The Counter To Social Media Madness

Part of the front of the insightful REVIEW in the Oct. 30-31 The Wall Street Journal.

Newspaper still can play a role in fixing social media.

It also might help them transform their own industry.

Be THE Community Forum, for starters.

In all the chaotic discourse about the future, I keep coming back to this question: Why hasn’t the newspaper industry collaborated to build its own answer to Facebook?

With Facebook facing a surplus of challenges, now would be the time to provide that answer.

Any innovation only would have to be good enough to take hold. (Fans of innovation guru Clay Christensen knows what that means.)

And, if the corporate owners don’t want to play, then independent publishers working with newspaper trade association is the route to success.

What got me worked up again was the intriguing REVIEW section in the Oct. 30-31 The Wall Street Journal, which published 11 crisp essays on “How to Fix Social Media.” I highly recommend reading all of them.

The upshot: I wouldn’t bet on the government to figure it out, though finally acknowledging with new laws these social media giants are publishers would be a welcomed correction. That would allow the courts to create worthwhile change.

Several observations from the essays are worth examining by newspaper associations, at least during their various conferences and workshops. (Relevant Note: If you think this Relevant Point is too long, just know I’ve summarized four pages of content.)

Consider these discussion starters:

*Facebook wants to be regulated. OK. When is the last time you heard a for-profit business invite regulators? “Congress could start by creating a new digital regulator,” wrote Nick Clegg, vice president for global affairs at Meta, the new parent brand for Facebook. “It could write a comprehensive federal privacy law. It could reform Section 230 of the Communications Decency Act and require large companies like Meta to show that they comply with best practices for countering illegal content.”

*There’s little trust in Facebook self-regulating itself. “We cannot expect Facebook — or any private, corporate actor — just to do the right thing,” wrote Chris Hughes, a co-founder of Facebook, the co-founder of the Economic Security Project and a senior adviser at the Roosevelt Institute. “Creating a single company with this much concentrated power makes our systems and society more vulnerable in the long-term.”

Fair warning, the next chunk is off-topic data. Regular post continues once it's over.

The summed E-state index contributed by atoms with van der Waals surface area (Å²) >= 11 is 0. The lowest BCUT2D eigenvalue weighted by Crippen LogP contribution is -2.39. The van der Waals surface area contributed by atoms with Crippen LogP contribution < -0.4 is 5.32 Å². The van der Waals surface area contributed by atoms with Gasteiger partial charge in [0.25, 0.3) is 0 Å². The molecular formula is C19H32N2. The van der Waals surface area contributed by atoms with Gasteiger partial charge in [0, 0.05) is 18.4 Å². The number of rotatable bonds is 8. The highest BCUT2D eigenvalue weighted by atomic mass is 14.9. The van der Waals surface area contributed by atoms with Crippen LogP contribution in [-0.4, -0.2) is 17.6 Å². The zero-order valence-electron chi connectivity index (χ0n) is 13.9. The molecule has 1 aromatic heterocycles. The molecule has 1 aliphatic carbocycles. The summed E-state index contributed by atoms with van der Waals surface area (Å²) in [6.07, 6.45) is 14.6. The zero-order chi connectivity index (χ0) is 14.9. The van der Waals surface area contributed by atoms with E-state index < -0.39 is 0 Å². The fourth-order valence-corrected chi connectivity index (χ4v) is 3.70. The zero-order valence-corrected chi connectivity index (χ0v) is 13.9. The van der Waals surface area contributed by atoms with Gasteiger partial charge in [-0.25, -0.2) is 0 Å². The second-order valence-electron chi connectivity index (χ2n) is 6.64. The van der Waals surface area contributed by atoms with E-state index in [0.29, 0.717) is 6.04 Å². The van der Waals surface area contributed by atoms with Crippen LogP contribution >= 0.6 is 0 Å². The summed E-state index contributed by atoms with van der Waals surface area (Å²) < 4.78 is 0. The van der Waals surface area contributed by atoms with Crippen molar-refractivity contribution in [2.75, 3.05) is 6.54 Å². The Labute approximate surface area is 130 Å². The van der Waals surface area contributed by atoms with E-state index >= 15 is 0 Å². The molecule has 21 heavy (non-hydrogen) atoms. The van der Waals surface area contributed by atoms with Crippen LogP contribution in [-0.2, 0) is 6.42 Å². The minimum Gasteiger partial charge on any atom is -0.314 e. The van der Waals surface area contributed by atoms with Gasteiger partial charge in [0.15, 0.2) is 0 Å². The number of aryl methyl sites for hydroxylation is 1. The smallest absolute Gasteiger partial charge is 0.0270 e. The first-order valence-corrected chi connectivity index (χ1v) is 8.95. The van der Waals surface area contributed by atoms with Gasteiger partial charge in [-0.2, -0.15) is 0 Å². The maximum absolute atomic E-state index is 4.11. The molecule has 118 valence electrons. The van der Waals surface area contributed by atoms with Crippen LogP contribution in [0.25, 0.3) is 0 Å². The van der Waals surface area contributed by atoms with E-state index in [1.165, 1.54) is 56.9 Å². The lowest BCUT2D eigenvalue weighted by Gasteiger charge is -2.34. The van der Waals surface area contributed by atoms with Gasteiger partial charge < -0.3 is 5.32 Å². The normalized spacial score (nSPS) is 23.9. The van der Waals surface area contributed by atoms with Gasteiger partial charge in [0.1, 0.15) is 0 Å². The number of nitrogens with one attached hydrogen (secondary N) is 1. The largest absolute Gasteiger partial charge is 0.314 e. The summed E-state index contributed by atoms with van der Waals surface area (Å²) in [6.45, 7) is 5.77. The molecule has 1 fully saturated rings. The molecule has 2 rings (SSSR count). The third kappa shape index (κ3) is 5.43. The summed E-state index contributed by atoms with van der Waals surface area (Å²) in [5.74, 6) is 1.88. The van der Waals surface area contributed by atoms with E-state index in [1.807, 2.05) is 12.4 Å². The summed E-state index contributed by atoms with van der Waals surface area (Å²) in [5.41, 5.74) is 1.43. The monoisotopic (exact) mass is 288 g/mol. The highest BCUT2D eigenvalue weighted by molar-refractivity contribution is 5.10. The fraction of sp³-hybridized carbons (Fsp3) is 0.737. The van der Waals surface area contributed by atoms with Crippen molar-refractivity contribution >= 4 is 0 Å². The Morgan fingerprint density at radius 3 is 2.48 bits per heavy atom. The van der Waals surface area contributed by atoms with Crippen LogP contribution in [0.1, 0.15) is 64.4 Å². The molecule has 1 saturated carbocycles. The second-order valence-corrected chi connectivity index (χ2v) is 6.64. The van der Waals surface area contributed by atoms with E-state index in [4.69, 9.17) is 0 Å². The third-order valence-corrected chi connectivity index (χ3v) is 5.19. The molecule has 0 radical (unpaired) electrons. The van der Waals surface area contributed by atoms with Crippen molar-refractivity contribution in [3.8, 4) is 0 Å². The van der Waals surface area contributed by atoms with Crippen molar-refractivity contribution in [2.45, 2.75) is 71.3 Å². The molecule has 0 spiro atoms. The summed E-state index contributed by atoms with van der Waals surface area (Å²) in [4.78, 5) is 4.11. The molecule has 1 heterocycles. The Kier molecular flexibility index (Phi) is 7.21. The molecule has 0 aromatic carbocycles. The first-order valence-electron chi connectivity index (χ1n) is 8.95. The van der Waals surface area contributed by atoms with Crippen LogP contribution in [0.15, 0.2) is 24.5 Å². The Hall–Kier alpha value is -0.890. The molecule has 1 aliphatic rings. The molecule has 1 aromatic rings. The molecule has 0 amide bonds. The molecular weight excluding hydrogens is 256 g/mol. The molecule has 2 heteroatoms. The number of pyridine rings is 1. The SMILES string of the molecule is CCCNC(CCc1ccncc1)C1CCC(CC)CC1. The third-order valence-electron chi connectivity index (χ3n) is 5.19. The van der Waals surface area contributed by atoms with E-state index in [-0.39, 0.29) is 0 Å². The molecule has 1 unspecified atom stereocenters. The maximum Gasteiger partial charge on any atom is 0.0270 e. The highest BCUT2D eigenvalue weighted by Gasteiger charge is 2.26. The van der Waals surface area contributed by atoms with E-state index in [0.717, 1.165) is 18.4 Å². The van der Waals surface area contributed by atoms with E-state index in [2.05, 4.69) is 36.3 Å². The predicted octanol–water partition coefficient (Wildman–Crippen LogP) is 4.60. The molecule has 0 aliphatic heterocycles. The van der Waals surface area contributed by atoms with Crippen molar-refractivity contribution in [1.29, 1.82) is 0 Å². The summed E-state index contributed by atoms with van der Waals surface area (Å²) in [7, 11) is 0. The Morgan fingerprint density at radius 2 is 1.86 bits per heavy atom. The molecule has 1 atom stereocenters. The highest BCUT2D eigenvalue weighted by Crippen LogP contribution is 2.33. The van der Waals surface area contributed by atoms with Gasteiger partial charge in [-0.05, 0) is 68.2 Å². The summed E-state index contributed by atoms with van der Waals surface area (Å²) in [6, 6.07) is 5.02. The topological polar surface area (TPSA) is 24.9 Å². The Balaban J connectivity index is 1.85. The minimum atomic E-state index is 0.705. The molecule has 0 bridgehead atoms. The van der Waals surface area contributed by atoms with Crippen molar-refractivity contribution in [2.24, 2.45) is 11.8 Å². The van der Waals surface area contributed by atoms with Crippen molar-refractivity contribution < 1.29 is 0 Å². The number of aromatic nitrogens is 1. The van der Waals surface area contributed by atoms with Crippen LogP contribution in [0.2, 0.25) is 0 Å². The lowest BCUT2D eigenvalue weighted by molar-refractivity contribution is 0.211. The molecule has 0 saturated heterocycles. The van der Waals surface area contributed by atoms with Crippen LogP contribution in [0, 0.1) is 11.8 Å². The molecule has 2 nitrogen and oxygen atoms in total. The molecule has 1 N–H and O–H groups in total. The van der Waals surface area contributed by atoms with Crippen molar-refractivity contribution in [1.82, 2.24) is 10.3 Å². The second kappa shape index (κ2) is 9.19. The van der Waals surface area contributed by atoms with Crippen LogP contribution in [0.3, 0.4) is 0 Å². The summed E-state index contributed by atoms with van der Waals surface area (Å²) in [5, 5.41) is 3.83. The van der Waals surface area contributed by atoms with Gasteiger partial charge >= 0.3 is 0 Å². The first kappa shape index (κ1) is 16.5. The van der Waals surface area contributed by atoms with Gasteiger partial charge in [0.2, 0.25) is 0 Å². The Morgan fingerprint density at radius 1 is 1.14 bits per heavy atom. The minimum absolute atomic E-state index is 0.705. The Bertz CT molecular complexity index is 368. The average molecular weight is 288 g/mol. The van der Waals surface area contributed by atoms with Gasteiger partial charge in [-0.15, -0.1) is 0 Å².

*Some U.S. senators are ready for action. “One reason Facebook can get away with this behavior is because it knows consumers don’t have alternatives,” wrote U.S. Sen. Amy Klobuchar, D-Minn. , whose comments were highlighted on the section front. She added: “To protect competition in the digital marketplace, we have to update our antitrust and competition laws and make sure the enforcement agencies have the resources to do their jobs.” All in favor…

*From the other side of the aisle comes agreement that “too much power (is) in too few hands.” Add Republican Sen. Josh Hawley of Missouri to the chorus singing Congress must update antitrust laws to stop big platforms from killing competition. He also takes aim at Section 230 of the Communications Decency Act that protects tech companies from owning up that they also are publishers of content. “In all other industries, the prospect of liability helps to hold the powerful responsible and makes obtaining concentrated market power more difficult, but Section 230 now is a perpetual get-out-of-jail-free card,” Hawley wrote. “….To fix social media, break up centralized authority and help regular Americans take back control over their lives.”